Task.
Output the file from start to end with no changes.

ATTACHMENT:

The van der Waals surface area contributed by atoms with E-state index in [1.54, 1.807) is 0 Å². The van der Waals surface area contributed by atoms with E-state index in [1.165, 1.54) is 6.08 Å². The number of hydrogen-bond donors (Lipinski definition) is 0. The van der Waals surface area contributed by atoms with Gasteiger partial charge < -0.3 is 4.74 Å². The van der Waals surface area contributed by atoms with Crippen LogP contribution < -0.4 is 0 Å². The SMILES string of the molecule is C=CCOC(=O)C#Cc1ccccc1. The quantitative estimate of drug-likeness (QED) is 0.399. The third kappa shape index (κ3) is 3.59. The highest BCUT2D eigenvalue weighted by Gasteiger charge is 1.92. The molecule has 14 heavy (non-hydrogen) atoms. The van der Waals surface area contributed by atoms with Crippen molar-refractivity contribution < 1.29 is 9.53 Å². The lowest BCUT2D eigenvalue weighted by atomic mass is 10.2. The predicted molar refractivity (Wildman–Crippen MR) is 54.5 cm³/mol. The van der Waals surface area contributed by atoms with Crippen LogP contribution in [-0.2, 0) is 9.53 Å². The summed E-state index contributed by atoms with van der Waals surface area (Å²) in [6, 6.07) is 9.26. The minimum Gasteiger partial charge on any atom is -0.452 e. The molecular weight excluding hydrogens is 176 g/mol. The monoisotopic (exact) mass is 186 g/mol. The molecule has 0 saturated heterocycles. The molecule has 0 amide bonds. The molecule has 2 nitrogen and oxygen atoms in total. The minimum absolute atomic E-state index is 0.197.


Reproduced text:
The van der Waals surface area contributed by atoms with E-state index in [1.54, 1.807) is 0 Å². The van der Waals surface area contributed by atoms with E-state index in [1.165, 1.54) is 6.08 Å². The number of hydrogen-bond donors (Lipinski definition) is 0. The van der Waals surface area contributed by atoms with Gasteiger partial charge < -0.3 is 4.74 Å². The van der Waals surface area contributed by atoms with Crippen LogP contribution < -0.4 is 0 Å². The SMILES string of the molecule is C=CCOC(=O)C#Cc1ccccc1. The quantitative estimate of drug-likeness (QED) is 0.399. The third kappa shape index (κ3) is 3.59. The highest BCUT2D eigenvalue weighted by Gasteiger charge is 1.92. The molecule has 14 heavy (non-hydrogen) atoms. The van der Waals surface area contributed by atoms with Crippen molar-refractivity contribution < 1.29 is 9.53 Å². The lowest BCUT2D eigenvalue weighted by atomic mass is 10.2. The predicted molar refractivity (Wildman–Crippen MR) is 54.5 cm³/mol. The van der Waals surface area contributed by atoms with Crippen LogP contribution in [-0.2, 0) is 9.53 Å². The summed E-state index contributed by atoms with van der Waals surface area (Å²) in [6, 6.07) is 9.26. The minimum Gasteiger partial charge on any atom is -0.452 e. The molecular weight excluding hydrogens is 176 g/mol. The monoisotopic (exact) mass is 186 g/mol. The molecule has 0 saturated heterocycles. The molecule has 0 amide bonds. The molecule has 2 nitrogen and oxygen atoms in total. The minimum absolute atomic E-state index is 0.197.